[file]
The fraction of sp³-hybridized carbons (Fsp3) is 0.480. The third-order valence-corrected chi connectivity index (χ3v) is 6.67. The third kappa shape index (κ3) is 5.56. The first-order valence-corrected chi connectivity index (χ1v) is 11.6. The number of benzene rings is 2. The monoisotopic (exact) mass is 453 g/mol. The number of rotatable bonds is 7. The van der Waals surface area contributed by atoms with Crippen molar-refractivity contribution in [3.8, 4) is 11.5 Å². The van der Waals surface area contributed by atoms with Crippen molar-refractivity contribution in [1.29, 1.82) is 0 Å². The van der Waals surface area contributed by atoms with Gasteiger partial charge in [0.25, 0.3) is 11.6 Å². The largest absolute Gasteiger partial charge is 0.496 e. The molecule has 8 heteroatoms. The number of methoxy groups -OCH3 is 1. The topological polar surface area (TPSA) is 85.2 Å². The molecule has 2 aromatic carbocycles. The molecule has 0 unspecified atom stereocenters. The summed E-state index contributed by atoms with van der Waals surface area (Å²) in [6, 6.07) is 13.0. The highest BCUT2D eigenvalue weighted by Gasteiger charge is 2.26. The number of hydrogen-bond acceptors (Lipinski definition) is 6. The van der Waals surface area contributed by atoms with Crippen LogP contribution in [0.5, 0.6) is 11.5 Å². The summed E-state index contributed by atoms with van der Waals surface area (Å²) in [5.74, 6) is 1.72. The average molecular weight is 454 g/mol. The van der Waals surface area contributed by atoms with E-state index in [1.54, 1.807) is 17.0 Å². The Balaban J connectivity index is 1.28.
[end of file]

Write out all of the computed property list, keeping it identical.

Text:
The fraction of sp³-hybridized carbons (Fsp3) is 0.480. The third-order valence-corrected chi connectivity index (χ3v) is 6.67. The third kappa shape index (κ3) is 5.56. The first-order valence-corrected chi connectivity index (χ1v) is 11.6. The number of benzene rings is 2. The monoisotopic (exact) mass is 453 g/mol. The number of rotatable bonds is 7. The van der Waals surface area contributed by atoms with Crippen molar-refractivity contribution in [3.8, 4) is 11.5 Å². The van der Waals surface area contributed by atoms with Crippen molar-refractivity contribution in [1.29, 1.82) is 0 Å². The van der Waals surface area contributed by atoms with Gasteiger partial charge in [0.25, 0.3) is 11.6 Å². The largest absolute Gasteiger partial charge is 0.496 e. The molecule has 8 heteroatoms. The number of methoxy groups -OCH3 is 1. The topological polar surface area (TPSA) is 85.2 Å². The molecule has 2 aromatic carbocycles. The molecule has 0 unspecified atom stereocenters. The summed E-state index contributed by atoms with van der Waals surface area (Å²) in [6, 6.07) is 13.0. The highest BCUT2D eigenvalue weighted by Gasteiger charge is 2.26. The number of hydrogen-bond acceptors (Lipinski definition) is 6. The van der Waals surface area contributed by atoms with Crippen LogP contribution in [0.5, 0.6) is 11.5 Å². The summed E-state index contributed by atoms with van der Waals surface area (Å²) in [5.74, 6) is 1.72. The average molecular weight is 454 g/mol. The van der Waals surface area contributed by atoms with E-state index in [1.54, 1.807) is 17.0 Å². The Balaban J connectivity index is 1.28.